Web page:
FIG. 9 shows a end view of the first embodiment heel elevator support.

FIG. 10 shows a cross section of the first embodiment heel elevator support taken at 1010 of FIG. 9.

FIG. 11 shows a cross section of the second embodiment heel elevator support.

FIG. 12 shows a end view of the third embodiment heel elevator support.

FIG. 13 shows a end view of the fourth embodiment heel elevator support.

FIG. 14 shows a perspective view of the fifth embodiment heel elevator support.

FIG. 15 shows an end view of the fifth embodiment heel elevator support.

FIG. 16 shows an end view of the sixth embodiment heel elevator support.

FIG. 17 shows an end view of the seventh embodiment heel elevator support.

FIG. 18 shows an end view of the eighth embodiment heel elevator support.

FIG. 19 shows a plan view of the supplemental heel elevator support.

FIG. 20 shows bottom view of the supplemental heel elevator support.

FIG. 21 shows cross section of the supplemental heel elevator support taken at 2121 of FIG. 19.

FIG. 22 shows a bottom side of the first embodiment heel elevator support showing the first embodiment cover.

FIG. 23 shows a bottom side of the first embodiment heel elevator support showing the second embodiment cover.

FIG. 24 shows a bottom side of the first embodiment heel elevator support showing the third embodiment cover.

DETAILED DESCRIPTION OF THE INVENTION

FIG. 1 is a perspective view showing the relation between the first embodiment heel elevator support 100 and the supplemental support 200. The front end 210 of the supplemental support is adjacent to or touching the rear end 120 of the heel elevator support. The top surface 270 of the supplemental support is visible in FIG. 1. Dotted lines are used to indicate the location of the bottom surface, left side, and right side of the supplemental support.

FIG. 2 is a side view of the heel elevator support 100 in use by a patient 50. The patient and first embodiment heel elevator support are lying the upper surface of a mattress 25. The patient's legs below the knees 55 and above the Achilles tendon 60 are elevated and supported by the heel elevator support. Note especially that the heel 65 and foot 70 are suspended without contact with any surface.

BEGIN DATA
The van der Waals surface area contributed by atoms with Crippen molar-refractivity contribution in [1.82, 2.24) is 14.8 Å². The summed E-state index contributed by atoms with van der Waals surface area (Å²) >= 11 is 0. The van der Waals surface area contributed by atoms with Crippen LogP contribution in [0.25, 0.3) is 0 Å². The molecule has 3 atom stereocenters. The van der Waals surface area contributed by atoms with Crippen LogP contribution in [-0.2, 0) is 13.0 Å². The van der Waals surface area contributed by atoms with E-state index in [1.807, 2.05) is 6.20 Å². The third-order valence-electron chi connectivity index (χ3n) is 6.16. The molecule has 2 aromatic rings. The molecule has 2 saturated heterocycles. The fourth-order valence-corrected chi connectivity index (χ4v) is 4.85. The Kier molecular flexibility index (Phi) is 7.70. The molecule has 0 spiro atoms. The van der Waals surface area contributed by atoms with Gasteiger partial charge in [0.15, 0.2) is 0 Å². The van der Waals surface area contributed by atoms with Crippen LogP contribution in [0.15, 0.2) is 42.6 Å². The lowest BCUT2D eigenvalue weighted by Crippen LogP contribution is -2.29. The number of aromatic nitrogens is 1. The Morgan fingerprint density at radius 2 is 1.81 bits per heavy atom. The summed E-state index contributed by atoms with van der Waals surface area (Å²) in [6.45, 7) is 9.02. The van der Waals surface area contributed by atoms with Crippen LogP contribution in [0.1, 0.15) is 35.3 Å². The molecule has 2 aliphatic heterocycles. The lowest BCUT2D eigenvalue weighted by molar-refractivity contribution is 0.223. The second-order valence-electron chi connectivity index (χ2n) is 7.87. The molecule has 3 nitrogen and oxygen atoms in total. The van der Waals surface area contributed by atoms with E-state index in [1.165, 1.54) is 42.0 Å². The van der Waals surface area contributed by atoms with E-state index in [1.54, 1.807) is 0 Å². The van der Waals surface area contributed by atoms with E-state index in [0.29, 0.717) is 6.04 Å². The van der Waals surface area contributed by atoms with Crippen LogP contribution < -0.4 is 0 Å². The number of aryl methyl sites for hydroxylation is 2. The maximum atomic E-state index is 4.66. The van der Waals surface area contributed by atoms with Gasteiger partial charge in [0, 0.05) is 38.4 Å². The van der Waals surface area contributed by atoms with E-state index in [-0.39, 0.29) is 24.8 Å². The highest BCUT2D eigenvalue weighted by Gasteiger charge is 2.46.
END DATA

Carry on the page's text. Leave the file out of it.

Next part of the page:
FIG. 3 is a side view of the first embodiment heel elevator support 100 with the supplemental support 200 in use by a patient 50. FIG. 3 is identical to FIG. 2 except that the patient's legs from the hips 52 to the knees 55 are supported by the supplemental support 200.

FIG. 4 is a perspective view of the ninth embodiment of the heel elevator support. The ninth embodiment is a heel elevator support in which the ramparts are bolsters and the supplemental support is integral with the heel elevator support. Visible in FIG. 4 is the rear end 620, the sloping upper surface 670, the upper surface 670 of the heel elevator portion, the left bolster 650, the right bolster 660, the end 694 of the left bolster, and the end 692 of the right bolster.

FIG. 5 is a perspective view of the tenth embodiment of the heel elevator support. The tenth embodiment is a heel elevator support in which the ramparts are palisades and the supplement support is integral with the heel elevator support. The tenth embodiment is identical to the ninth embodiment, and FIG. 5 is identical with FIG. 4 except that a left palisade 658 and a right palisade 668 is present instead of a left bolster and a right bolster (650 and 660 in FIG. 4, respectively). Visible in FIG. 5 is the concave surface 652 and end 696 of the left palisade 650 and the concave surface 662 and end 698 of the right palisade 660.

FIG. 6 is a side view of the ninth and tenth embodiments of the heel elevator support. In the ninth and tenth embodiments, the supplemental support is integral with the heel elevator support. Visible in FIG. 6 is the bottom 680 of the support, the front end 610, the rear end 620, the sloping upper surface 670, the right side 640, the right rampart 690, the outer surface 664 of the right rampart, and the end 692 of the right rampart.

FIG. 7 is a plan view of the first embodiment heel elevator support 100. Depicted in FIG. 7 is the front end 110, the rear end 120, the left side 130 and the right side 140, and the top surface 170. The width of the support from the left side to the right side approximates the width of a bed, and is approximately 26 to 36 inches. The length from the front end to the back end approximates the length of a patient's lag from knee to Achilles tendon. In a preferred embodiment the length ranges from 12 to 25 inches. Ramparts elevated above the surface of the support run along the left and right sides to prevent the patient's legs from falling from the support. In the first embodiment the ramparts are bolsters with the upper surface rounded. A left bolster 150 is integral with the support at the left side 130 and is oriented parallel to the left side. A right bolster 160 is integral with the support at the right side 140 and is oriented parallel to the right side. The bolsters extend above the top surface of the support approximately 1 to 8 inches. A cover 190 encloses the entire cushion 125.